Vivian Freeman 1927-2013
The woman behind the state's first mining reclamation law died on Dec. 5 in Reno.
After considerable activity as a community leader—including advocacy for the Equal Rights Amendment and the PTA—Vivian Freeman was elected first to the Washoe County Hospital Board and then to the Nevada Legislature. She served seven terms in the Assembly, from 1986 to 2002.
As a hospital trustee she was instrumental in creation of the Washoe Medical Center pregnancy center. (The county hospital, now Renown, was later sold to private interests.)
In the Assembly, her success in passing a bill requiring that land despoiled by mining be reclaimed nevertheless reflected the culture of the time—when the measure reached the Senate, she was forced to surrender sponsorship of her bill to a male senator in order to get it approved.
After losing a bid for a ninth term, Freeman stayed involved in legislative affairs. In 2003 after local governments went to court to get initiative petitions on the Reno train trench and Carson's Fuji Park overturned, she got legislation introduced to protect initiatives and also prevent governments from using tax dollars to campaign for ballot measures. “In both cases, thousands of voters signed these initiative petitions with the expectation of having a say on those controversial issues,” she wrote in the Reno News & Review. “In both cases, hundreds of hours were dedicated largely on a volunteer basis to collect those signatures.”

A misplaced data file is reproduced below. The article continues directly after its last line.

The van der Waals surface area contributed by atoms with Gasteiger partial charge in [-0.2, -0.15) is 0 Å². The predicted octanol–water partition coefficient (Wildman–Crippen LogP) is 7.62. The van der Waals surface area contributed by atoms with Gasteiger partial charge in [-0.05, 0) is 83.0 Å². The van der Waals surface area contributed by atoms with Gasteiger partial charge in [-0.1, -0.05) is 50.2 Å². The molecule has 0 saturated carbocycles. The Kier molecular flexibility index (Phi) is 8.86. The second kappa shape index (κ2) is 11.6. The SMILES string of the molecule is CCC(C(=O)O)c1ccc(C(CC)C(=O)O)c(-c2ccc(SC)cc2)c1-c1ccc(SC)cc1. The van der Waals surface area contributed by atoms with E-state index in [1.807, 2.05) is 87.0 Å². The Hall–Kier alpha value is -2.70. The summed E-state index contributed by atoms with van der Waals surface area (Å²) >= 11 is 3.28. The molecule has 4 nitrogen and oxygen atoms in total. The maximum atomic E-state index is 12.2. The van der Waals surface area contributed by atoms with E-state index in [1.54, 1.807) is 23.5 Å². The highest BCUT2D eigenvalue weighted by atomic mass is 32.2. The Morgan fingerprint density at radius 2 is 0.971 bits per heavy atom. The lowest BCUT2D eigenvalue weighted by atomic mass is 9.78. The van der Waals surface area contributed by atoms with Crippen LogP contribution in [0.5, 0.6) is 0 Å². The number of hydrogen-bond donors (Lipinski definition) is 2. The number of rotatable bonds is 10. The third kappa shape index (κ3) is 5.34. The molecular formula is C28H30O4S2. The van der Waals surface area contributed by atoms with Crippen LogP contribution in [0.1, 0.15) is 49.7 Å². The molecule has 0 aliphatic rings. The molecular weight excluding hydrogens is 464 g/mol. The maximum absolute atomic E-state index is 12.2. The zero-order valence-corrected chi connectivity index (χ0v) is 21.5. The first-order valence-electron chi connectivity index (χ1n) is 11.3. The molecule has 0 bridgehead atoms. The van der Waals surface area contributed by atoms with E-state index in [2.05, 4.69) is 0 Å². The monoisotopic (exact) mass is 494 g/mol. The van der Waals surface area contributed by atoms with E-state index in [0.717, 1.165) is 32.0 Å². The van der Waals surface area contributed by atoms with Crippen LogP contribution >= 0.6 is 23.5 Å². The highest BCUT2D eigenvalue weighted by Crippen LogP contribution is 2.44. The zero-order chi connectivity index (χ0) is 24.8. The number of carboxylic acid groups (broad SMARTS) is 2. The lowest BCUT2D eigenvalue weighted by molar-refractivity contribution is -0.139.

She made a final, unsuccessful run for the Reno City Council in 2006, criticizing the council for allowing sprawl in the Winnemucca Ranch/Spring Mountain development. “It's leapfrog development,” she said. “The regional plan calls for contiguous development, and it's 30 miles north of Reno. How close is that?”
This stance reflected concerns she had raised in the Legislature when the city—at the behest of developers and a casino—annexed 3,015 acres of noncontiguous land 30 miles west in Verdi. She also said the council's credibility was undercut by a sense by residents that they could not affect city policies. That was in line with her consistent support for openness issues but also her belief that the trappings of openness, such as public comment, have to be accompanied by genuine respect by officials for the public.
“You get up, you're allowed to be on the record and make your thoughts known,” she said. “But there's a sense that the decisions have already been made. Nobody's really listening.”